2. During the past presidential election, political posts on Facebook were common. The dialogue became so charged that in the days leading up to and after the election there was quite a bit of ‘unfriending’ happening as people looked to silence and rid their daily feeds of political bickering.  I’ll admit it; I muted quite a few people during the presidential process.

Online community groups and interest pages are not new. Just look at twitter hashtags, Google+ Collections and Communities, or even online blogs. Getting people to engage in an online interest community is an easy connection to make. Members participate because they share a common interest. They share a common viewpoints or interest.

But beneficial discussion with true debate and openness around opposing viewpoints has become problematic in our society. This isn’t a technology problem. It’s a heart problem. For Facebook, or any online community, to create meaningful dialogue around opposing viewpoints to succeed, people must first choose to behave with common courtesy and respect towards one another. Here are some courtesies: Listen first, smile often, apologize, speak in a conversational tone, and share. Sounds alot like love your neighbor. We would all do well to start on this foundation.

Onward and upward!

 

 

Conquer the antagonist

Yardwork reflections.

I often use yard work as a time for self-reflection because what else is there to do while drawing shapes with a lawn mower? Sometimes I reflect on personal interactions and plans, but I also use the time to consider business activities. As I edged the lawn this week, I wondered how was it possible that some business leaders are able to leave behind a successful blueprint for the philosophy and culture that drive and define an organization. This isn’t a new question, but it’s a thought many business leaders go through on their professional journeys. Jim Collins spent an entire book on the subject in Built to Last. He discusses how companies find enduring success. More on that in a minute.

The antagonist.

As if by fate, I read a story tonight on NPR.com about implicit egotism that links to a study published by the Harvard Business School (HBS) called the Ikea Effect. The Ikea Effect suggests we have a preference for and place greater value on things we personally create. The HBS paper adds, “labor leads to increased valuation only when labor results in successful completion of tasks.” Meaning, when we are successful in a task, we tend to place a greater value on our creation than something someone else created.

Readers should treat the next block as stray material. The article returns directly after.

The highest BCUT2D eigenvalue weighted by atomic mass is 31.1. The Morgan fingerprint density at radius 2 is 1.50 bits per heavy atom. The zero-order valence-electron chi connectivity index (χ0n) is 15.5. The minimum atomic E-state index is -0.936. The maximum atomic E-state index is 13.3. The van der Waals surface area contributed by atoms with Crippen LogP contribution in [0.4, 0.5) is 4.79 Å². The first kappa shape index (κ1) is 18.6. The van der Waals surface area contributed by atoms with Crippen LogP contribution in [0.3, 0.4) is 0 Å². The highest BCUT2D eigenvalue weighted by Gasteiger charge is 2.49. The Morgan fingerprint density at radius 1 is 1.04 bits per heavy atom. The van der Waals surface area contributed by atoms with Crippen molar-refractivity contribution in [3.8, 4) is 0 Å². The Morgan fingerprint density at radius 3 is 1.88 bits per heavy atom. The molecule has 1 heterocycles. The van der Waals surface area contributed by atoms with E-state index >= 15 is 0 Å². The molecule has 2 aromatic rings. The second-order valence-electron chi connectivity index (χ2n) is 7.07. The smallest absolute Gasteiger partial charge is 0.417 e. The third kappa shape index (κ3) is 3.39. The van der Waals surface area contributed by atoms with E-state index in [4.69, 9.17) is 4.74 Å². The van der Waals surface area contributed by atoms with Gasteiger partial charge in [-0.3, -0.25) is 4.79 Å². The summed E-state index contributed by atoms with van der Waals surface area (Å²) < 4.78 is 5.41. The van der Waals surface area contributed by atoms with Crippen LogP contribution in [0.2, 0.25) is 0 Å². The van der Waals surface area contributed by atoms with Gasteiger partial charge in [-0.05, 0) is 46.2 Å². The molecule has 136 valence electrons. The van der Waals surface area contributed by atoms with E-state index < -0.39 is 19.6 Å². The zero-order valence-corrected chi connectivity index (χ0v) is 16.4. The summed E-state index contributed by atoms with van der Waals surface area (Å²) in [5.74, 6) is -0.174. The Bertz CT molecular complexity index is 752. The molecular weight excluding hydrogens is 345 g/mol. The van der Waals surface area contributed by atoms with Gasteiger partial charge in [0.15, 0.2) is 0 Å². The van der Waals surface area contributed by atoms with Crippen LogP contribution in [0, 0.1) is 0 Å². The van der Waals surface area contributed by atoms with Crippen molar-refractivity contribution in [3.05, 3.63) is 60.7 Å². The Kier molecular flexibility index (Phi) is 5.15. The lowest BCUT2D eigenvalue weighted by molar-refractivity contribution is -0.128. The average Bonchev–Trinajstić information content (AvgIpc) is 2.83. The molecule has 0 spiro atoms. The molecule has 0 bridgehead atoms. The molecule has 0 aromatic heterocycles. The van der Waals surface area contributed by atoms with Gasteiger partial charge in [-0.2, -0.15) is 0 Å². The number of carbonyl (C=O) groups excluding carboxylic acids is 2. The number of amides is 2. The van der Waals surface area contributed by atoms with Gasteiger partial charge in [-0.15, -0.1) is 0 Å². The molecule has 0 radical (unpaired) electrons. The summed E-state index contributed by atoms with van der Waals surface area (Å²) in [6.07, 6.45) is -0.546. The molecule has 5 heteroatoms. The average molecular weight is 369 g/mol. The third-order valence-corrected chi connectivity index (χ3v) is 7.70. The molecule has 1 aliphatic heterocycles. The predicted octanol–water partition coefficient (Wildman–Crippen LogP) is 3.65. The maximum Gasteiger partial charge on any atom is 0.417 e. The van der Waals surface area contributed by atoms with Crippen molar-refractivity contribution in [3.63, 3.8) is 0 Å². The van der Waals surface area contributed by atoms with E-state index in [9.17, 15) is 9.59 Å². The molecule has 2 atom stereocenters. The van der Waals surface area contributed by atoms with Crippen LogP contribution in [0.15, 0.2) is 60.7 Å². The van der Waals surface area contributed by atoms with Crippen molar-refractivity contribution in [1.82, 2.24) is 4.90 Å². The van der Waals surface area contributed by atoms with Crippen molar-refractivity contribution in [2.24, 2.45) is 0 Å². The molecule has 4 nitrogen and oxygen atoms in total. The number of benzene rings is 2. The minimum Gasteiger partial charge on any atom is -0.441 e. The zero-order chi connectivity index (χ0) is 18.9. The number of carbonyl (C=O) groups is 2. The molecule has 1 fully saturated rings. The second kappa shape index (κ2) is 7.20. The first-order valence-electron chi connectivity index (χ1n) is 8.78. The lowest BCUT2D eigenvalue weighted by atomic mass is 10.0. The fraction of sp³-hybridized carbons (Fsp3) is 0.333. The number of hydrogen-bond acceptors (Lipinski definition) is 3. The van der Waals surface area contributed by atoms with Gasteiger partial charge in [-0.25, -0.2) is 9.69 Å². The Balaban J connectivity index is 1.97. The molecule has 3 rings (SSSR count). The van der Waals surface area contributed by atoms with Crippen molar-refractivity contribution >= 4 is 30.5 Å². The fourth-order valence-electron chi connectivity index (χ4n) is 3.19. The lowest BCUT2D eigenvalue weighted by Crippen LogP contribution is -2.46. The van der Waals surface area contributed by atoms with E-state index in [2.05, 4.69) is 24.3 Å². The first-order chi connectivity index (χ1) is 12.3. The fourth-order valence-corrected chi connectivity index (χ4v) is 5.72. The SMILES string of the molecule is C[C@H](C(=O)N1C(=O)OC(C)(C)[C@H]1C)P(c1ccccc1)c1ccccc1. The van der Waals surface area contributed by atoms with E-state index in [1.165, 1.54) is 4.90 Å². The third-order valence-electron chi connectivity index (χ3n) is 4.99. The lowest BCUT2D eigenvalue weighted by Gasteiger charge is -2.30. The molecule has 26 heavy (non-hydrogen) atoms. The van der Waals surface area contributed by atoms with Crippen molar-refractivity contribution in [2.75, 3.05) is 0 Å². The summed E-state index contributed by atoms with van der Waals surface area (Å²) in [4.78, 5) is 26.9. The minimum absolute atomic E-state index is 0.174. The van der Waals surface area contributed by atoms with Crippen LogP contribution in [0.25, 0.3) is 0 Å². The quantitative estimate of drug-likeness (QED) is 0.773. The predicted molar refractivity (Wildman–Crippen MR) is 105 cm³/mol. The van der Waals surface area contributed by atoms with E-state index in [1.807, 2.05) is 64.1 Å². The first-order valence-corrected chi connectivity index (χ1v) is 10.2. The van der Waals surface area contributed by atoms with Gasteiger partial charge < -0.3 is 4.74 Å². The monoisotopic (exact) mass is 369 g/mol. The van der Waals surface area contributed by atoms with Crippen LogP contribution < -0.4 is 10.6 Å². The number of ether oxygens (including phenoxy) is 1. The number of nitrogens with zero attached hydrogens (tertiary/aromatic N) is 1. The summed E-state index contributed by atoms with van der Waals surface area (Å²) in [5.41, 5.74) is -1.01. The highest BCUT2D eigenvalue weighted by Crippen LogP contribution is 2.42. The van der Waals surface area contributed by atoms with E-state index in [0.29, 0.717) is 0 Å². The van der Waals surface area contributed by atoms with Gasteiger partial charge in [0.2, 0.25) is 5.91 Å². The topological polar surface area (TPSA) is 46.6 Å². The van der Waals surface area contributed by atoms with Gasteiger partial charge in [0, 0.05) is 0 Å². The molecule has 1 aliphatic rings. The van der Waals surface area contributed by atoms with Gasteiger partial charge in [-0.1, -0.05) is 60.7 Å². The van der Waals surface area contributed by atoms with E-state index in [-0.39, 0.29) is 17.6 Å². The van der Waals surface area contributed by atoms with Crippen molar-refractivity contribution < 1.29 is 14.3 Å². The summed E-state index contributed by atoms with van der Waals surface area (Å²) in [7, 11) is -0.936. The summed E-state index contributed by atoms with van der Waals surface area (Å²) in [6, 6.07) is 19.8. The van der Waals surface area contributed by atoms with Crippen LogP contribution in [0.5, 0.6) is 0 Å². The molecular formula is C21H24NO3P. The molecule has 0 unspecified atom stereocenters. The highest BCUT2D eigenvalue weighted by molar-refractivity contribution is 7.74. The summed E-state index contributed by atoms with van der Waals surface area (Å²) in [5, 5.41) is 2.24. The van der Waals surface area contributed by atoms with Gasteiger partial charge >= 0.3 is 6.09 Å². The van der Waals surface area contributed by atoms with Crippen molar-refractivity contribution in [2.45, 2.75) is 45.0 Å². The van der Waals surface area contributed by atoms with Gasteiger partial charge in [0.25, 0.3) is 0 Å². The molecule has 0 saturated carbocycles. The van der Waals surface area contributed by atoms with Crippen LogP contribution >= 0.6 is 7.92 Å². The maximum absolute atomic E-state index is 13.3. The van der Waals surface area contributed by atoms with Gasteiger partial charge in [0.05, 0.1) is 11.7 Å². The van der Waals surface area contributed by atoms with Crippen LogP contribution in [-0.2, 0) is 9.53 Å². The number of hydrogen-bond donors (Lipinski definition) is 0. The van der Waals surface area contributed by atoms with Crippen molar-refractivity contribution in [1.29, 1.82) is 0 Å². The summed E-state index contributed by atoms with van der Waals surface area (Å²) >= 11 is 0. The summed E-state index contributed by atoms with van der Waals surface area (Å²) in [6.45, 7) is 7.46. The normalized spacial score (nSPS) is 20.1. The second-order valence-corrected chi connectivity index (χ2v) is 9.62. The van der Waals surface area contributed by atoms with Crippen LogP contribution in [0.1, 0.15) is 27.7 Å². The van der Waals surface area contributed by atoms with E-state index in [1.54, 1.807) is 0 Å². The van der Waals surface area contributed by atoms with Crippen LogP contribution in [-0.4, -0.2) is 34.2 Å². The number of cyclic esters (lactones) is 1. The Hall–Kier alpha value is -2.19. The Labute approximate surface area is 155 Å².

I quickly realized the Ikea Effect told me something I’ve already observed and participated in during my professional career. Typically, new leaders and managers bring their way of doing things to a company. They want to establish a change in the company by doing what worked for them in the past. Maybe they were hired for the purpose of bringing change to the organization. On the flip-side, I bet you could think of some successful companies that started failing after a change in executive management. Considering the Ikea Effect and the thought of enduring greatness and consistency, the antagonist may very well be me!

Grow leaders from within.

One of the principles of the Toyota Production System is to “Grow leaders who thoroughly understand the work, live the philosophy, and teach it to others.” We read this same finding in Jim Collins’ books Built to Last and Good to Great. A key observation from Collins, is companies that found success spanning multiple leaders most often promoted insiders to the CEO position. Constancy of purpose, culture, and philosophy is a key ingredient to enduring success.

Know thyself.

My take-away from tonight’s mental exercise is to look and reflect on the Ikea Effect in my own decision making. Am I prone to shut-out other ideas because I didn’t create them? Am I over-valuing methods, procedures, and systems I created? Can I create sustainable systems that will be maintained by those who succeed my position in the company? The Toyota Production Systems uses the phrase “the right process produces the right results.” So success is not about what I create or what you create. But it’s more about results that are right for the company or organization.

 

Onward and upward!

Photo credit : http://maxpixel.freegreatpicture.com/photo-1207142